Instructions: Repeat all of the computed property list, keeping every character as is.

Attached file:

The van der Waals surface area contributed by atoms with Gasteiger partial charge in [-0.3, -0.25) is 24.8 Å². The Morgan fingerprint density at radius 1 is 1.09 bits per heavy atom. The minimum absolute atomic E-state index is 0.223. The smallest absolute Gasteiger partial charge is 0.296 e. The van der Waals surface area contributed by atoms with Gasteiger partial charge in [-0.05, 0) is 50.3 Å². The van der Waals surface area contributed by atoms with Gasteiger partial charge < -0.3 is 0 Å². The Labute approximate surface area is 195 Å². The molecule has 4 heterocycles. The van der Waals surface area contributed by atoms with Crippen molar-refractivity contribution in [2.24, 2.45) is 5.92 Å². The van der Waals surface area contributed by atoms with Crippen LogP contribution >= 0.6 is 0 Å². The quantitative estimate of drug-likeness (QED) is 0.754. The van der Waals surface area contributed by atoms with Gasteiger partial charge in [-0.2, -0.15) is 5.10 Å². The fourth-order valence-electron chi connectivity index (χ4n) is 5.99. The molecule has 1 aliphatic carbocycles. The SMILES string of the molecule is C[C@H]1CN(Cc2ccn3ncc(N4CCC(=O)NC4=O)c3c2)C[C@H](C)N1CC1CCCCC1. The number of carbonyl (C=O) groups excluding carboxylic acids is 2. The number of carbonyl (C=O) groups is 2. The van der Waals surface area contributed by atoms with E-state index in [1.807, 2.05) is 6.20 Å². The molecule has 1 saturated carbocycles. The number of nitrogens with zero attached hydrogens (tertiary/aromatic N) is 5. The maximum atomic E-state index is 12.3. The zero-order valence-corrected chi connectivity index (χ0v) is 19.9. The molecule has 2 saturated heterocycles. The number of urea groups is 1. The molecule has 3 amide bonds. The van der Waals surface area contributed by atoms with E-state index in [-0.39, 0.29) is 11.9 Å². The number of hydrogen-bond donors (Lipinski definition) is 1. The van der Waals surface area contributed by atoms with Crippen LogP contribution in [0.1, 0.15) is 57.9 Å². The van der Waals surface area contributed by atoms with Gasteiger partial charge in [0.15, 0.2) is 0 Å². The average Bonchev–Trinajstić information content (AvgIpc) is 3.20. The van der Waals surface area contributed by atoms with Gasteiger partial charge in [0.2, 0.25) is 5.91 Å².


The van der Waals surface area contributed by atoms with Gasteiger partial charge in [-0.3, -0.25) is 24.8 Å². The Morgan fingerprint density at radius 1 is 1.09 bits per heavy atom. The minimum absolute atomic E-state index is 0.223. The smallest absolute Gasteiger partial charge is 0.296 e. The van der Waals surface area contributed by atoms with Gasteiger partial charge in [-0.05, 0) is 50.3 Å². The van der Waals surface area contributed by atoms with Gasteiger partial charge < -0.3 is 0 Å². The Labute approximate surface area is 195 Å². The molecule has 4 heterocycles. The van der Waals surface area contributed by atoms with Crippen molar-refractivity contribution in [2.24, 2.45) is 5.92 Å². The van der Waals surface area contributed by atoms with Crippen LogP contribution >= 0.6 is 0 Å². The quantitative estimate of drug-likeness (QED) is 0.754. The van der Waals surface area contributed by atoms with Gasteiger partial charge in [-0.2, -0.15) is 5.10 Å². The fourth-order valence-electron chi connectivity index (χ4n) is 5.99. The molecule has 1 aliphatic carbocycles. The SMILES string of the molecule is C[C@H]1CN(Cc2ccn3ncc(N4CCC(=O)NC4=O)c3c2)C[C@H](C)N1CC1CCCCC1. The number of carbonyl (C=O) groups excluding carboxylic acids is 2. The number of carbonyl (C=O) groups is 2. The van der Waals surface area contributed by atoms with E-state index in [1.807, 2.05) is 6.20 Å². The molecule has 1 saturated carbocycles. The number of nitrogens with zero attached hydrogens (tertiary/aromatic N) is 5. The maximum atomic E-state index is 12.3. The zero-order valence-corrected chi connectivity index (χ0v) is 19.9. The molecule has 2 saturated heterocycles. The number of urea groups is 1. The molecule has 3 amide bonds. The van der Waals surface area contributed by atoms with E-state index in [-0.39, 0.29) is 11.9 Å². The number of hydrogen-bond donors (Lipinski definition) is 1. The van der Waals surface area contributed by atoms with Crippen LogP contribution in [0.1, 0.15) is 57.9 Å². The van der Waals surface area contributed by atoms with Gasteiger partial charge in [0.15, 0.2) is 0 Å². The average Bonchev–Trinajstić information content (AvgIpc) is 3.20. The van der Waals surface area contributed by atoms with Gasteiger partial charge in [0.2, 0.25) is 5.91 Å².